That’s how long we teachers get for a school year, give or take some days, depending on the weather and the political climate. When the education experts tell us we need more time with students, we gear up for that. When the politicians tell us we need to get it all done in less time, we try our best to do that.
This year, I had one hundred seventy six days with my twenty-two second graders. We had two weather days, one for a flood and one for snow. I missed a day when my granddaughter was born and another one for staff development. Each day was seven hours long. In those hours, we worked hard; we read, we wrote, we added and subtracted and began to understand what it means to multiply, we measured stuff and tried to figure out fractions and old fashioned clocks. We also learned some Georgia history, some geography, some economics, some life science, and some things about matter and the moon. All of these endeavors were deemed by the experts as being important for second-graders to know how to do.
During our time together this year, we cohabitants of Room 119 were also quite busy with things that had very little to do with our instructional standards as we learned about ourselves and each other. Twenty-three people in one room for approximately 900 hours, that’s a lot of time with a passel of people in a small space, a heaping mass of lively humanity.
We laughed, we cried, we tripped, we fell out of our chairs, we argued, we made up, we hurt each other’s feelings, we lied, we cheated, we forgave each other, we played, we drew, we spelled things wrong, we spelled things right, we bled, we asked for band-aids, we asked to see the nurse, we sneezed, we coughed, we had lice, we asked to call a parent, we asked to go to the bathroom, we said it was an emergency, we stayed too long, we said mean things, we said sweet things, we asked a thousand questions, we raised our hands, we spoke out of turn, we were rude, we were polite, we complained, we joked, we hit each other, we ran into each other, we poked each other with fingers and pencils, we sharpened pencils, we broke the points and sharpened them again, we lost scissors and books and notes and jackets and lunch boxes, we found some of those things and swore someone stole the others, we became friends, we became enemies, we became friends again, we told on each other, we broke things, we fixed things, we colored, we cut, we started over, we glued and stapled, we ate our snacks, we shared our snacks, we fought over our food, we had our hearts broken and glued back together, we lost teeth, we put them in a baggie, we shared, we kept secrets, we fooled around, we didn't pay attention, we were sorry, and we learned our lessons.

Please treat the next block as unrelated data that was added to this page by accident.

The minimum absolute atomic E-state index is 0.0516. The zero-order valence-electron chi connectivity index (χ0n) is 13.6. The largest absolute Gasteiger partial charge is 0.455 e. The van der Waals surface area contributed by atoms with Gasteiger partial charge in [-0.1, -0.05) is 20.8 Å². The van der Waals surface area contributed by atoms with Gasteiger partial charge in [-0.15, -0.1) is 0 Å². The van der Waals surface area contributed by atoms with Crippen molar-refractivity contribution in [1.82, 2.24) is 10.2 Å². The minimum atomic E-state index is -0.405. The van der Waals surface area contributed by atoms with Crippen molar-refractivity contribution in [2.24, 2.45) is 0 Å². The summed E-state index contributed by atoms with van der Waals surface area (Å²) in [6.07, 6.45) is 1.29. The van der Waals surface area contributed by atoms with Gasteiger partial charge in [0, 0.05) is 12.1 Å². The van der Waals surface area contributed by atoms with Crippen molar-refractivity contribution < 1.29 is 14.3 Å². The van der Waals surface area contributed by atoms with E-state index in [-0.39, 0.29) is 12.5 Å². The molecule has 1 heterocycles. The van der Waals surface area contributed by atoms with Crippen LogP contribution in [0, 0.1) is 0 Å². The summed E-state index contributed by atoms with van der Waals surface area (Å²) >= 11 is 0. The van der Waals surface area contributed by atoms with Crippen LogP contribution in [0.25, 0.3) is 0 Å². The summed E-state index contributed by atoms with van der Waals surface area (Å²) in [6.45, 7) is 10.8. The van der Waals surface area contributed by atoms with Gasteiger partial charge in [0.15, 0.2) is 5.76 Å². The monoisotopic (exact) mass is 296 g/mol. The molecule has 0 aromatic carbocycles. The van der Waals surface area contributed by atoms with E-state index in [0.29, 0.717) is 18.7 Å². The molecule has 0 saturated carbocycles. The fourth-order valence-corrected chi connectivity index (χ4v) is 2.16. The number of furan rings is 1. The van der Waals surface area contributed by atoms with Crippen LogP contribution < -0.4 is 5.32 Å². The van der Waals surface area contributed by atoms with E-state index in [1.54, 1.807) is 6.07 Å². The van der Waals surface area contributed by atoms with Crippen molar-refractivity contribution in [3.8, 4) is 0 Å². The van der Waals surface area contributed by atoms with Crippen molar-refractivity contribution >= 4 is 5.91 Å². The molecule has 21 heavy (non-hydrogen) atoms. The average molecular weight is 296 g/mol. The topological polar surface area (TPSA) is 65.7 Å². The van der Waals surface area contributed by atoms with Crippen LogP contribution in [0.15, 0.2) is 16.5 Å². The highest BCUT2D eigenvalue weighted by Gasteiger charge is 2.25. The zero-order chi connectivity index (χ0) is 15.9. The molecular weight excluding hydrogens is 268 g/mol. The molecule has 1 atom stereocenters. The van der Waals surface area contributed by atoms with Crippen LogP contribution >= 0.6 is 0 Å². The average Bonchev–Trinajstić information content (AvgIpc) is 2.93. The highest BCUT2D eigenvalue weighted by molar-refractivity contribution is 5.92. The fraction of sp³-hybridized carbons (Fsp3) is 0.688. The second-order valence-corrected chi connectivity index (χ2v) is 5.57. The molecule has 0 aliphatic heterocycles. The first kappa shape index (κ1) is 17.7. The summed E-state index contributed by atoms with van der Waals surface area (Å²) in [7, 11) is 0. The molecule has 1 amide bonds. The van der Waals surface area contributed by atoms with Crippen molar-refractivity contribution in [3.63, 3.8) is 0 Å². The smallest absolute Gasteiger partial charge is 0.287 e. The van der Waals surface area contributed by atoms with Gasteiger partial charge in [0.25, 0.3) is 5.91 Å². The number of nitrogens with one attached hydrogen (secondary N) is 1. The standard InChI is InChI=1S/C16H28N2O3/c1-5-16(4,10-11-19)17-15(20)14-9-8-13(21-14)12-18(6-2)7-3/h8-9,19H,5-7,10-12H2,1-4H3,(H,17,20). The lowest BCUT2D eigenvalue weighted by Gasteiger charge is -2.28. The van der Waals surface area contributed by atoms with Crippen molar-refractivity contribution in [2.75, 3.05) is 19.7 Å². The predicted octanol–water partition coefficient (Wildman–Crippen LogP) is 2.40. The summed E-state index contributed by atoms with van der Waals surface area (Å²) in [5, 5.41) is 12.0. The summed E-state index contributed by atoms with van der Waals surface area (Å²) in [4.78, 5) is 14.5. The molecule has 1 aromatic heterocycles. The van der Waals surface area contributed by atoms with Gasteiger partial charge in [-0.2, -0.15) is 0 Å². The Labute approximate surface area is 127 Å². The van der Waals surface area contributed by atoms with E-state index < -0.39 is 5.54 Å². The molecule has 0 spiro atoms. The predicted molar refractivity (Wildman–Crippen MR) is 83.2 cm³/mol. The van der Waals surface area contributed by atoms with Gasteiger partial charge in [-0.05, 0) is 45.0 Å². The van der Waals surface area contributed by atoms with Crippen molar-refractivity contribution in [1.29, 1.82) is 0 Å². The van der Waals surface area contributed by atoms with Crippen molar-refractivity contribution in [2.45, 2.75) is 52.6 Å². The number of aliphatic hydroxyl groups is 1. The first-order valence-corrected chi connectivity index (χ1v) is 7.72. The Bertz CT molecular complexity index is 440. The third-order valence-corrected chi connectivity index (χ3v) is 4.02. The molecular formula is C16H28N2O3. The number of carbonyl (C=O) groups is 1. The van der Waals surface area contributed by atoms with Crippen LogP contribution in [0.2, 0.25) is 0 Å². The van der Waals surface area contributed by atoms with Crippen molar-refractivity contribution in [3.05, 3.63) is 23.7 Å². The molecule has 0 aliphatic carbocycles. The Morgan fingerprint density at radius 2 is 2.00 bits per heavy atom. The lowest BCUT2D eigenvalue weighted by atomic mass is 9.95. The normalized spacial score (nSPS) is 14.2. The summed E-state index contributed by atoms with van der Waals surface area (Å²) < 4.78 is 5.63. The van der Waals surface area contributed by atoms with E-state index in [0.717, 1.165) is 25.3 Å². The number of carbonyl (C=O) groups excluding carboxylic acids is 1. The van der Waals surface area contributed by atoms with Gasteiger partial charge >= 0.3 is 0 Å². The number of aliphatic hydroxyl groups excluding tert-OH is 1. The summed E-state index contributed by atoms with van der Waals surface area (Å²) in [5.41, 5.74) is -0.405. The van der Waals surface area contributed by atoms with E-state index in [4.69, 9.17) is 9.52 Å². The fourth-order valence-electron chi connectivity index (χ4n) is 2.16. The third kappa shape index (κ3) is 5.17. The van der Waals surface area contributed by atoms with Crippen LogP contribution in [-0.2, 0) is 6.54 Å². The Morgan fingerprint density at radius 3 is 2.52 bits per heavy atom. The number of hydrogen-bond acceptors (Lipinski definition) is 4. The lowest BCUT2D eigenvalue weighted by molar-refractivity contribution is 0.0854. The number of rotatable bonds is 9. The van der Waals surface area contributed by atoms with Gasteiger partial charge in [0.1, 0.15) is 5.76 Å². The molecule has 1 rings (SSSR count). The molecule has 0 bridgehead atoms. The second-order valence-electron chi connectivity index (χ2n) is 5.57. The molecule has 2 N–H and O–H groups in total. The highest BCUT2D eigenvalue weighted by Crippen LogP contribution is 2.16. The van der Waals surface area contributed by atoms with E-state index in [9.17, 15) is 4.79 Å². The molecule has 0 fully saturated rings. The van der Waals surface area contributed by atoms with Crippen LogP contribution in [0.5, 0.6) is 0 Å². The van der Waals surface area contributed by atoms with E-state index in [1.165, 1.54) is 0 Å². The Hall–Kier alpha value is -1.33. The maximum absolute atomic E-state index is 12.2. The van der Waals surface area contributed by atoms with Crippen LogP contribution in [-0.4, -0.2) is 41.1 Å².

Our class this year was a passionate one. Our highs were higher and our lows were lower. Despite the fact we could break out in a rage at the the smallest thing, we were the most caring group I think I've ever seen. We helped each other when we needed a hand, we checked on our friends, we worried about hurt feelings, and we railed against an injustice to one of us.
Like the old woman in her shoe, there were times when I didn't know what to do, but we prevailed, and our sum became more than our parts, and we were known as Mayo's class. Before we knew it, seven-year-olds had become eight, and a fifty-nine-year-old teacher was somehow sixty, and then April became May.
And so, we will move on into summer and into our next year, to a new teacher, to new students, but never again will these 23 people ever spend hours together in Room 119. The thought makes me rather sad.
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